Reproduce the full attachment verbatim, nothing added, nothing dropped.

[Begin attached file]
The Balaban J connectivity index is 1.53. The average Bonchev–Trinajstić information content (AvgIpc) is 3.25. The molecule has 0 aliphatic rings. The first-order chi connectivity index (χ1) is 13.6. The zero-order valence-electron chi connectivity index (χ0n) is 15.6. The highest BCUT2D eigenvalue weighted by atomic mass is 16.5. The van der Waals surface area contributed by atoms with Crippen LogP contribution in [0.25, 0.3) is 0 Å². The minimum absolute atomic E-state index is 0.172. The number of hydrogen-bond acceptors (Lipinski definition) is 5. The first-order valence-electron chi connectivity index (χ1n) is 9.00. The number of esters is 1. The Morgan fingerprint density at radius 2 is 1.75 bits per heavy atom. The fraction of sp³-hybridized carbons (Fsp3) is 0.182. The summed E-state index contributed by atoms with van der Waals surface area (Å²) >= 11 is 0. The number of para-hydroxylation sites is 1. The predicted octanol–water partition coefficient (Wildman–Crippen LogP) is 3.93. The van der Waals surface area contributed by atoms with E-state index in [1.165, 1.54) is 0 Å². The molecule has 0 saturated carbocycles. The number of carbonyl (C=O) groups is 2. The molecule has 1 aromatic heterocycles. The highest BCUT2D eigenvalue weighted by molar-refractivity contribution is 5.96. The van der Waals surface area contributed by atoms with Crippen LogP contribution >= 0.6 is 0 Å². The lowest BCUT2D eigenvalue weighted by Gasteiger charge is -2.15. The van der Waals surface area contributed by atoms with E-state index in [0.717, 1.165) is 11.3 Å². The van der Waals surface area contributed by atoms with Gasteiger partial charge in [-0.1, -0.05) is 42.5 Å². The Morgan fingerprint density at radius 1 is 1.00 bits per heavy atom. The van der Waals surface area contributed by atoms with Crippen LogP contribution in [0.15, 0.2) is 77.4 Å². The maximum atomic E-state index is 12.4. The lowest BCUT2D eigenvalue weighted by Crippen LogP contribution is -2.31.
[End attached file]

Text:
The Balaban J connectivity index is 1.53. The average Bonchev–Trinajstić information content (AvgIpc) is 3.25. The molecule has 0 aliphatic rings. The first-order chi connectivity index (χ1) is 13.6. The zero-order valence-electron chi connectivity index (χ0n) is 15.6. The highest BCUT2D eigenvalue weighted by atomic mass is 16.5. The van der Waals surface area contributed by atoms with Crippen LogP contribution in [0.25, 0.3) is 0 Å². The minimum absolute atomic E-state index is 0.172. The number of hydrogen-bond acceptors (Lipinski definition) is 5. The first-order valence-electron chi connectivity index (χ1n) is 9.00. The number of esters is 1. The Morgan fingerprint density at radius 2 is 1.75 bits per heavy atom. The fraction of sp³-hybridized carbons (Fsp3) is 0.182. The summed E-state index contributed by atoms with van der Waals surface area (Å²) >= 11 is 0. The number of para-hydroxylation sites is 1. The predicted octanol–water partition coefficient (Wildman–Crippen LogP) is 3.93. The van der Waals surface area contributed by atoms with E-state index in [1.165, 1.54) is 0 Å². The molecule has 0 saturated carbocycles. The number of carbonyl (C=O) groups is 2. The molecule has 1 aromatic heterocycles. The highest BCUT2D eigenvalue weighted by molar-refractivity contribution is 5.96. The van der Waals surface area contributed by atoms with Crippen LogP contribution >= 0.6 is 0 Å². The lowest BCUT2D eigenvalue weighted by Gasteiger charge is -2.15. The van der Waals surface area contributed by atoms with E-state index in [0.717, 1.165) is 11.3 Å². The van der Waals surface area contributed by atoms with Gasteiger partial charge in [-0.1, -0.05) is 42.5 Å². The Morgan fingerprint density at radius 1 is 1.00 bits per heavy atom. The van der Waals surface area contributed by atoms with Crippen LogP contribution in [0.15, 0.2) is 77.4 Å². The maximum atomic E-state index is 12.4. The lowest BCUT2D eigenvalue weighted by Crippen LogP contribution is -2.31.